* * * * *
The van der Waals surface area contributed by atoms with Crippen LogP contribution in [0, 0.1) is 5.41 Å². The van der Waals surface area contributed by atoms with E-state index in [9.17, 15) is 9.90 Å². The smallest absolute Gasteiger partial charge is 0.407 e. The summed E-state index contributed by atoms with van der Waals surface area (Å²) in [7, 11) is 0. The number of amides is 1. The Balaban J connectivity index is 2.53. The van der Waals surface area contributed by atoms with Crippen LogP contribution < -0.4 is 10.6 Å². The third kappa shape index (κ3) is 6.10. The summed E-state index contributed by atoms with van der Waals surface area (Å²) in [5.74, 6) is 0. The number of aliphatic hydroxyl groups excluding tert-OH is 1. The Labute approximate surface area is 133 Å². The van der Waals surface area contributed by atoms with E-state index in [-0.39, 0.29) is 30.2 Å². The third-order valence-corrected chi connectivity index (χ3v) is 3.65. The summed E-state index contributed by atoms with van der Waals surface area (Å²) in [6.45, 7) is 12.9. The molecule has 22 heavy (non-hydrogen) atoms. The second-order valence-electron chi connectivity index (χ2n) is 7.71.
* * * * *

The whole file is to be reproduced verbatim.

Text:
The van der Waals surface area contributed by atoms with Crippen LogP contribution in [0, 0.1) is 5.41 Å². The van der Waals surface area contributed by atoms with E-state index in [9.17, 15) is 9.90 Å². The smallest absolute Gasteiger partial charge is 0.407 e. The summed E-state index contributed by atoms with van der Waals surface area (Å²) in [7, 11) is 0. The number of amides is 1. The Balaban J connectivity index is 2.53. The van der Waals surface area contributed by atoms with Crippen LogP contribution < -0.4 is 10.6 Å². The third kappa shape index (κ3) is 6.10. The summed E-state index contributed by atoms with van der Waals surface area (Å²) in [5.74, 6) is 0. The number of aliphatic hydroxyl groups excluding tert-OH is 1. The Labute approximate surface area is 133 Å². The van der Waals surface area contributed by atoms with E-state index in [-0.39, 0.29) is 30.2 Å². The third-order valence-corrected chi connectivity index (χ3v) is 3.65. The summed E-state index contributed by atoms with van der Waals surface area (Å²) in [6.45, 7) is 12.9. The molecule has 22 heavy (non-hydrogen) atoms. The second-order valence-electron chi connectivity index (χ2n) is 7.71.